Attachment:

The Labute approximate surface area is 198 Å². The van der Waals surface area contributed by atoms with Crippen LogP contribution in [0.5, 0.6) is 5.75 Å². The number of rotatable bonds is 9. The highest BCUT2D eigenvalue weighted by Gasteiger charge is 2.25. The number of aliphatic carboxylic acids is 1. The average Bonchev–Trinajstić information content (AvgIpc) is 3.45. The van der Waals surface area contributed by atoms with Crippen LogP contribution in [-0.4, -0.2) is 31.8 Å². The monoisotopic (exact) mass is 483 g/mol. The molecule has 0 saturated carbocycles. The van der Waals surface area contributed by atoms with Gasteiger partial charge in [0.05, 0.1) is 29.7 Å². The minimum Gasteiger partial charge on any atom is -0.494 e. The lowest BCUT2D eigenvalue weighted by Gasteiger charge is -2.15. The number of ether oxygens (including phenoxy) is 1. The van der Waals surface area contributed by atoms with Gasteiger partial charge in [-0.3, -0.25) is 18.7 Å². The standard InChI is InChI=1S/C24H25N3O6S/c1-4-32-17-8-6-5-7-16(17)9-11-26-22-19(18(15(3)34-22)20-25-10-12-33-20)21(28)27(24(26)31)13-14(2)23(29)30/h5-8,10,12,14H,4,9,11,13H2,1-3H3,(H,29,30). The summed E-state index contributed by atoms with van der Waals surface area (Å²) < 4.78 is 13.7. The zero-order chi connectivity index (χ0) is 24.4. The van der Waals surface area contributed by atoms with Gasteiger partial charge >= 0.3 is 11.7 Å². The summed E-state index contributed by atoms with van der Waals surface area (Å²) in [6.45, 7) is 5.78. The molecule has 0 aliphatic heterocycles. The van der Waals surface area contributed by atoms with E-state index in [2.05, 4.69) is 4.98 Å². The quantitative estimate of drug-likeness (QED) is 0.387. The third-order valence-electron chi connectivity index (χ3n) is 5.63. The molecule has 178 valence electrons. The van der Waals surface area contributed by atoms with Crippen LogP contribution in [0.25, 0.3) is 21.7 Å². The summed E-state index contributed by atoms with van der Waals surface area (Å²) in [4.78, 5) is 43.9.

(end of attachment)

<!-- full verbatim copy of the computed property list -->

The Labute approximate surface area is 198 Å². The van der Waals surface area contributed by atoms with Crippen LogP contribution in [0.5, 0.6) is 5.75 Å². The number of rotatable bonds is 9. The highest BCUT2D eigenvalue weighted by Gasteiger charge is 2.25. The number of aliphatic carboxylic acids is 1. The average Bonchev–Trinajstić information content (AvgIpc) is 3.45. The van der Waals surface area contributed by atoms with Crippen LogP contribution in [-0.4, -0.2) is 31.8 Å². The monoisotopic (exact) mass is 483 g/mol. The molecule has 0 saturated carbocycles. The van der Waals surface area contributed by atoms with Gasteiger partial charge in [0.05, 0.1) is 29.7 Å². The minimum Gasteiger partial charge on any atom is -0.494 e. The lowest BCUT2D eigenvalue weighted by Gasteiger charge is -2.15. The number of ether oxygens (including phenoxy) is 1. The van der Waals surface area contributed by atoms with Gasteiger partial charge in [-0.3, -0.25) is 18.7 Å². The standard InChI is InChI=1S/C24H25N3O6S/c1-4-32-17-8-6-5-7-16(17)9-11-26-22-19(18(15(3)34-22)20-25-10-12-33-20)21(28)27(24(26)31)13-14(2)23(29)30/h5-8,10,12,14H,4,9,11,13H2,1-3H3,(H,29,30). The summed E-state index contributed by atoms with van der Waals surface area (Å²) < 4.78 is 13.7. The zero-order chi connectivity index (χ0) is 24.4. The van der Waals surface area contributed by atoms with Gasteiger partial charge >= 0.3 is 11.7 Å². The summed E-state index contributed by atoms with van der Waals surface area (Å²) in [6.45, 7) is 5.78. The molecule has 0 aliphatic heterocycles. The van der Waals surface area contributed by atoms with E-state index in [2.05, 4.69) is 4.98 Å². The quantitative estimate of drug-likeness (QED) is 0.387. The third-order valence-electron chi connectivity index (χ3n) is 5.63. The molecule has 178 valence electrons. The van der Waals surface area contributed by atoms with Crippen LogP contribution in [0.25, 0.3) is 21.7 Å². The summed E-state index contributed by atoms with van der Waals surface area (Å²) in [4.78, 5) is 43.9.